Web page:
In the UK 600,000 people have epilepsy, that’s one in every 100 people. Having epilepsy at any age has consequences on a person’s life, from education to driving. Anyone could have epilepsy it isn’t confined to people of a certain age.
To drive in the UK, you must inform the DVLA about your medical condition or possibly be fined up to £1000 and even be prosecuted if you’re involved in an accident as a result of having a seizure while driving.
If you already have a driving licence and have a seizure it is your responsibility to return your licence to the DVLA, which results in having to wait at least a year before you can reapply to get it back. The process is lengthy as the DVLA must check you’re medically fit to drive again, so it's recommended to reapply 8 weeks before you’re allowed to reapply for your licence.
It’s your responsibility to tell your insurance company you have epilepsy, they can cancel your policy if you have not informed them of your condition.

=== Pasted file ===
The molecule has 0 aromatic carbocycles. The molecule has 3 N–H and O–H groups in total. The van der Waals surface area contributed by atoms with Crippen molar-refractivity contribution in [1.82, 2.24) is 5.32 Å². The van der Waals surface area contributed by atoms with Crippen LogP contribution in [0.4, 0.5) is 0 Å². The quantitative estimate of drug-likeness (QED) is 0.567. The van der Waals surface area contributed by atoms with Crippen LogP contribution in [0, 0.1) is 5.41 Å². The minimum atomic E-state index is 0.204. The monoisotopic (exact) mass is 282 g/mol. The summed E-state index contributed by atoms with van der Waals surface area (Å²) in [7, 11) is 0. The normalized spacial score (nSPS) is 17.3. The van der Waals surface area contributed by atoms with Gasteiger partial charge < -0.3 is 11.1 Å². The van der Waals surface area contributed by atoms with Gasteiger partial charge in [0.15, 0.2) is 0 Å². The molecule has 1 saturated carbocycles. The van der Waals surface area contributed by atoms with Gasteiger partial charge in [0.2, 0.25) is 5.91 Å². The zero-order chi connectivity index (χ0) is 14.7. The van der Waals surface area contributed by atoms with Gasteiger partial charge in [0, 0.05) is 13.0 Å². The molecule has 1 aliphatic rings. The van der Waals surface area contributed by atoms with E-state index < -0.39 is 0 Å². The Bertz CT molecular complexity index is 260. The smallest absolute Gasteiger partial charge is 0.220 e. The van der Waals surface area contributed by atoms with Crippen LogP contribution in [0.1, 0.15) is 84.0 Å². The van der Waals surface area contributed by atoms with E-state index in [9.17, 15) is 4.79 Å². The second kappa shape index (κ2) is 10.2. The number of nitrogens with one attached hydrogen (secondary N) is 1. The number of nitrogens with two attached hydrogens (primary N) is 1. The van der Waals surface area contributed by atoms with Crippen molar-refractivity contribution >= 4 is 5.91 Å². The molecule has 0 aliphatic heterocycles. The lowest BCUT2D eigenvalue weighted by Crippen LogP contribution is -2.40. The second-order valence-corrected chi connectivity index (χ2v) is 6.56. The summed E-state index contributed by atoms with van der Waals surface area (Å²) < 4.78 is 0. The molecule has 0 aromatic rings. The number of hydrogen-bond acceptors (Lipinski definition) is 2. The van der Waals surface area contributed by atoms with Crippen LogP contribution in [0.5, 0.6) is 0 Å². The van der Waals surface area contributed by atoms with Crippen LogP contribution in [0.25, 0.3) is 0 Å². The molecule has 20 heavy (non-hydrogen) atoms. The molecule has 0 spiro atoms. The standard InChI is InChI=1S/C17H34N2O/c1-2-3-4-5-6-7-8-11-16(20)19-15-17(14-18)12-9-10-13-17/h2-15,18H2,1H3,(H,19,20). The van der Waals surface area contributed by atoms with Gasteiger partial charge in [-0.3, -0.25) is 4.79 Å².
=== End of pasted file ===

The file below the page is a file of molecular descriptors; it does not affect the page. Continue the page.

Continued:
Some factor that can cause a seizure include:
- Driving for long hours without taking regular breaks.
In their lifetime up to 10% of people worldwide have had one seizure.
If someone is medically disqualified from driving due to their epilepsy or even a one-off seizure, they are entitled to apply for a concessionary travel card. This can be attained by contacting your local Passenger Transport Executive and asking for the details of how to apply.
If you are unsure of when you can apply for a driving licence there is a tool on the epilepsy action page which will help through a series of question although that is only a guide and if you have question it would be better to ring the DVLA directly.
Did you know?
Saint Valentine is the patron saint of people with epilepsy.
Epilepsy affect 65 million people around the world.
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